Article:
EU Withdrawal Bill: Tory revolt could force Theresa May into fresh U-turn over plans to put Brexit date into law

Rebels demand rethink - to prevent a 'meaningful vote' on the exit deal coming too late for Parliament to force a change of course

Rob Merrick
Deputy Political Editor
Tuesday 14 November 2017 10:15
Tory revolt could force Theresa May into a U-turn over plans to put Brexit date into law

Theresa May is facing a fresh Tory revolt that could force her into a humiliating U-turn on her plan to put the precise Brexit date into domestic law.

A last-minute amendment to the EU Withdrawal Bill is expected to win the support of pro-EU backbenchers who are furious that the move would deny them a proper “meaningful vote” on any final deal.

The potential rebels are the same Conservative MPs who forced the Government to agree to separate – amendable - legislation to implement any exit agreement, in Monday’s climbdown.

However, the latest revolt is far more serious for the Prime Minister, because she personally pledged, just four days ago, that the exit date, of 11pm on Friday 29 March 2019, would be on the face of the Bill.

Dominic Grieve, the former Tory Attorney General, has already branded the plan “thoroughly stupid”, because it would prevent a last-gasp extension to the exit negotiations, if they remain deadlocked.

The Tory rebels are angry that it makes a mockery of the promise of a vote on any deal, because that vote might come too late for Parliament to force a change of course – or prevent a no deal exit.

They met the Conservative chief whip last night, to ram home the message that further concessions will be needed in the days and weeks to come.

Britain will leave EU without deal if MPs vote down final deal, says David Davis

Nicky Morgan, the former Education Secretary, said Ms May’s plan showed she was “tone deaf and tin-eared”, while another former minister, Anna Soubry, vowed to rebel.

She revealed, about the meeting: “It was stormy because you have got people at that meeting who have never spoken out.

“The date going into the Bill has really upset a lot of really top-quality backbench Conservative MPs. These are people, a lot of them ex-ministers, highly respected, and they are genuinely cross about this.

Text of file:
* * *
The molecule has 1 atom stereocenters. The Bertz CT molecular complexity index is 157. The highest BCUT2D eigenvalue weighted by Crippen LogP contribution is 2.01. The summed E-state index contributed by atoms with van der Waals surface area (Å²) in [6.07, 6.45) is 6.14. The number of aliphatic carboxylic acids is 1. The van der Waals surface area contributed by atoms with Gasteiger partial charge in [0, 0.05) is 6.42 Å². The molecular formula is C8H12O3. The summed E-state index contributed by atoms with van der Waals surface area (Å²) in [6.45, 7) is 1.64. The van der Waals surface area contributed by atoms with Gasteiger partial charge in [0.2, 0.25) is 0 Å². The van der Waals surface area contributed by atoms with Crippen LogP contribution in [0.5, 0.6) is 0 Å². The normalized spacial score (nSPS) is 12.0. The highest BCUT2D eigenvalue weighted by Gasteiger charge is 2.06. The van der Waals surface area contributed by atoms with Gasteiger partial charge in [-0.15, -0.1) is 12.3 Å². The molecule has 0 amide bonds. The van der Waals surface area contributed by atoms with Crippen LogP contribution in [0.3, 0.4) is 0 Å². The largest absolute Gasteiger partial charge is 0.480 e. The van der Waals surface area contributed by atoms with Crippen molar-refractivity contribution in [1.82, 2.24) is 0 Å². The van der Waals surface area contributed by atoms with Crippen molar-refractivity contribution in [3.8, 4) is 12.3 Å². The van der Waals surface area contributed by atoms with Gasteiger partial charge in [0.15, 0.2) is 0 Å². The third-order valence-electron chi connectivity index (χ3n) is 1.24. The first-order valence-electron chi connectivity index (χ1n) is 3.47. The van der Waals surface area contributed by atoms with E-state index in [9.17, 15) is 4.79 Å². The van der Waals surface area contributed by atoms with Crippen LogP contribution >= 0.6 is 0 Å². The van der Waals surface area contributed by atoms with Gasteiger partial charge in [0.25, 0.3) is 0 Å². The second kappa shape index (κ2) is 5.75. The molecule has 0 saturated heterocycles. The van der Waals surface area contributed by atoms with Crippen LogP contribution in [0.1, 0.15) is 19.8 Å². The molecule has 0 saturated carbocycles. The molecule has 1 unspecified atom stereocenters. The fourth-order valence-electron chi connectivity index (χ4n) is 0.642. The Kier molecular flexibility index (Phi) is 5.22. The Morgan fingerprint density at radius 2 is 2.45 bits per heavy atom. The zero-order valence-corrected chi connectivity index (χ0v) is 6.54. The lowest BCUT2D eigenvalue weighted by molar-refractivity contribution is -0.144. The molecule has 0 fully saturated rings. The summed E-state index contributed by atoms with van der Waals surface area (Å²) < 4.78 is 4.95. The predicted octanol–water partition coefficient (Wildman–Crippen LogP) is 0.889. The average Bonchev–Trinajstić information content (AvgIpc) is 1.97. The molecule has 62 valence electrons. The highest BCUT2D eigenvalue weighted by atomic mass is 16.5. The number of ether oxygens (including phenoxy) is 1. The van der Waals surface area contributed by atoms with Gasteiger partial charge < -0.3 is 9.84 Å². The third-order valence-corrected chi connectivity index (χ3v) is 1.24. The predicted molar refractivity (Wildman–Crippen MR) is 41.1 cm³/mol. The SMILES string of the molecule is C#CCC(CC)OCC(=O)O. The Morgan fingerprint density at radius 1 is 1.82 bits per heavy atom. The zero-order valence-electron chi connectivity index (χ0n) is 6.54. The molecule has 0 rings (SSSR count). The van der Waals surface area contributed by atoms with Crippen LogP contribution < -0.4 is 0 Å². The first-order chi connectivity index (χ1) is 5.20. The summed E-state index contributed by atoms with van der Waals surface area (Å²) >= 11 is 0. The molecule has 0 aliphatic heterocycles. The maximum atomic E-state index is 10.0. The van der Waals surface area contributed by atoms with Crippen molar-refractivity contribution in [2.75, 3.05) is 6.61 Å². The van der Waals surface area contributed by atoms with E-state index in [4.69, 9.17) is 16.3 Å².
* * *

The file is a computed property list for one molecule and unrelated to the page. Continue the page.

Ms Soubry warned the Prime Minister: “There were some people there who have never rebelled and they are now talking, for the first time ever, of rebelling.”

The amendment has been tabled by Yvette Cooper, the former Labour Cabinet minister, who has opened talks with unhappy Conservatives. It could be debated as early as today.

It would not allow the Government to set Brexit day until Parliament has approved the new Withdrawal Agreement and Implementation Bill, enshrining the exit deal in law.

It would prevent MPs being denied a vote until after the UK has left and require ministers – if the deal is rejected - to go back to Brussels for better terms, by extending the Article 50 process if necessary.

The rebels are first likely to demand further concessions from David Davis, the Brexit Secretary. If unsuccessful, they could table their own amendment, or support Ms Cooper’s.

However, Robin Walker, Mr Davis’ deputy, stood firm early today, telling BBC Radio 4’s Today programme: “The UK will be exiting the EU at the end of March 2019, come what may.”

He refused to put a date on when MPs would get to vote on the outcome of the negotiations, saying only that it would come “as soon as possible after a withdrawal agreement”.

And, underlining that it remains a “take it or leave it” offer, Mr Walker vowed: “What we are talking about now is how we leave the European Union – not whether we leave the European Union.”

The minister – who backed Remain in the referendum - also refused to say he would vote for Brexit now, insisting: “The important thing is to make a success of leaving.”

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